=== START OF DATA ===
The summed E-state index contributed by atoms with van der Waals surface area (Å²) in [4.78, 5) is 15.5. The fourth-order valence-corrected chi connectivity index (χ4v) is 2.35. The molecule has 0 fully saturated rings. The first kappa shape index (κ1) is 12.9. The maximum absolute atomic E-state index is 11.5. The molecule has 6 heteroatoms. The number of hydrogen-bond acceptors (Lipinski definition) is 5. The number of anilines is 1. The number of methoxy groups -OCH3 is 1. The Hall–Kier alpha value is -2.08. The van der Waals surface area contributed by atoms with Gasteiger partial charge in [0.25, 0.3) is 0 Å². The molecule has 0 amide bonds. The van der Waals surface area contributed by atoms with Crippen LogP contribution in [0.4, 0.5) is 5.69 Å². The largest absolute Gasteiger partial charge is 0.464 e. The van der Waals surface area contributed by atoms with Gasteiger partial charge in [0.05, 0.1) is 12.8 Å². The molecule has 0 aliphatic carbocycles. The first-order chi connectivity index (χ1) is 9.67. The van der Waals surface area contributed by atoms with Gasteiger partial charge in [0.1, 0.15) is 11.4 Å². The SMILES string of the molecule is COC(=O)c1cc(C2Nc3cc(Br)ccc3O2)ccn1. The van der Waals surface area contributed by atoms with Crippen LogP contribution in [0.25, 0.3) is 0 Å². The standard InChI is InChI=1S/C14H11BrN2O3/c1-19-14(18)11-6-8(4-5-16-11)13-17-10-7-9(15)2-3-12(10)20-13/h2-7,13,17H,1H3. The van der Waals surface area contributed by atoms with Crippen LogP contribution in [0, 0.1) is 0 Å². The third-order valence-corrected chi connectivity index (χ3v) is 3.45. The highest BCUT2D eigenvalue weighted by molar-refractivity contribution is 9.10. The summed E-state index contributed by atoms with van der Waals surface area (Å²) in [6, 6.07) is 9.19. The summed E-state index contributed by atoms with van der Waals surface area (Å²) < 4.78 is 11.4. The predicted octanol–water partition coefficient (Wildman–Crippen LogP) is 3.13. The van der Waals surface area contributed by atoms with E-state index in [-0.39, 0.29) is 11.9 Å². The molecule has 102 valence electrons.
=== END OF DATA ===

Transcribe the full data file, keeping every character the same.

The summed E-state index contributed by atoms with van der Waals surface area (Å²) in [4.78, 5) is 15.5. The fourth-order valence-corrected chi connectivity index (χ4v) is 2.35. The molecule has 0 fully saturated rings. The first kappa shape index (κ1) is 12.9. The maximum absolute atomic E-state index is 11.5. The molecule has 6 heteroatoms. The number of hydrogen-bond acceptors (Lipinski definition) is 5. The number of anilines is 1. The number of methoxy groups -OCH3 is 1. The Hall–Kier alpha value is -2.08. The van der Waals surface area contributed by atoms with Gasteiger partial charge in [0.25, 0.3) is 0 Å². The molecule has 0 amide bonds. The van der Waals surface area contributed by atoms with Crippen LogP contribution in [0.4, 0.5) is 5.69 Å². The largest absolute Gasteiger partial charge is 0.464 e. The van der Waals surface area contributed by atoms with Gasteiger partial charge in [0.05, 0.1) is 12.8 Å². The molecule has 0 aliphatic carbocycles. The first-order chi connectivity index (χ1) is 9.67. The van der Waals surface area contributed by atoms with Gasteiger partial charge in [0.1, 0.15) is 11.4 Å². The SMILES string of the molecule is COC(=O)c1cc(C2Nc3cc(Br)ccc3O2)ccn1. The van der Waals surface area contributed by atoms with Crippen LogP contribution in [0.25, 0.3) is 0 Å². The standard InChI is InChI=1S/C14H11BrN2O3/c1-19-14(18)11-6-8(4-5-16-11)13-17-10-7-9(15)2-3-12(10)20-13/h2-7,13,17H,1H3. The van der Waals surface area contributed by atoms with Crippen LogP contribution in [0, 0.1) is 0 Å². The third-order valence-corrected chi connectivity index (χ3v) is 3.45. The highest BCUT2D eigenvalue weighted by molar-refractivity contribution is 9.10. The summed E-state index contributed by atoms with van der Waals surface area (Å²) in [6, 6.07) is 9.19. The summed E-state index contributed by atoms with van der Waals surface area (Å²) < 4.78 is 11.4. The predicted octanol–water partition coefficient (Wildman–Crippen LogP) is 3.13. The van der Waals surface area contributed by atoms with E-state index in [-0.39, 0.29) is 11.9 Å². The molecule has 102 valence electrons.